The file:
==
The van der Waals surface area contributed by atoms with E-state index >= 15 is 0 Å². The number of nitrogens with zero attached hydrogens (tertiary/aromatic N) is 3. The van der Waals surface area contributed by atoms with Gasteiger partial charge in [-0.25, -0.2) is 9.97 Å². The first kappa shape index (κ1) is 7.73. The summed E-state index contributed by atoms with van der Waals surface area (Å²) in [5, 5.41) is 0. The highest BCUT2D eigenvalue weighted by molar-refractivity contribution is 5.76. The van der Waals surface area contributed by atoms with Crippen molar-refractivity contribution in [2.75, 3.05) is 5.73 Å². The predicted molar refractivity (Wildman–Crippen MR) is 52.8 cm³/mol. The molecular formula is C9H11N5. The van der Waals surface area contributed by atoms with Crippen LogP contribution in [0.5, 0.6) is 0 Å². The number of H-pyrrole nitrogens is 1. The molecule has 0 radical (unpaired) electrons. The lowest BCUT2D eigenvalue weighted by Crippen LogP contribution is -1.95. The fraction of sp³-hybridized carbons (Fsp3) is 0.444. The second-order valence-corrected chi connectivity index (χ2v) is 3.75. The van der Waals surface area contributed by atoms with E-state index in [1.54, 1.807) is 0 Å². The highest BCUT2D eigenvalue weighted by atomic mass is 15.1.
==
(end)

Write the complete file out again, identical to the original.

The van der Waals surface area contributed by atoms with E-state index >= 15 is 0 Å². The number of nitrogens with zero attached hydrogens (tertiary/aromatic N) is 3. The van der Waals surface area contributed by atoms with Gasteiger partial charge in [-0.25, -0.2) is 9.97 Å². The first kappa shape index (κ1) is 7.73. The summed E-state index contributed by atoms with van der Waals surface area (Å²) in [5, 5.41) is 0. The highest BCUT2D eigenvalue weighted by molar-refractivity contribution is 5.76. The van der Waals surface area contributed by atoms with Crippen molar-refractivity contribution in [2.75, 3.05) is 5.73 Å². The predicted molar refractivity (Wildman–Crippen MR) is 52.8 cm³/mol. The molecular formula is C9H11N5. The van der Waals surface area contributed by atoms with Crippen LogP contribution in [0.5, 0.6) is 0 Å². The number of H-pyrrole nitrogens is 1. The molecule has 0 radical (unpaired) electrons. The lowest BCUT2D eigenvalue weighted by Crippen LogP contribution is -1.95. The fraction of sp³-hybridized carbons (Fsp3) is 0.444. The second-order valence-corrected chi connectivity index (χ2v) is 3.75. The van der Waals surface area contributed by atoms with E-state index in [1.54, 1.807) is 0 Å². The highest BCUT2D eigenvalue weighted by atomic mass is 15.1.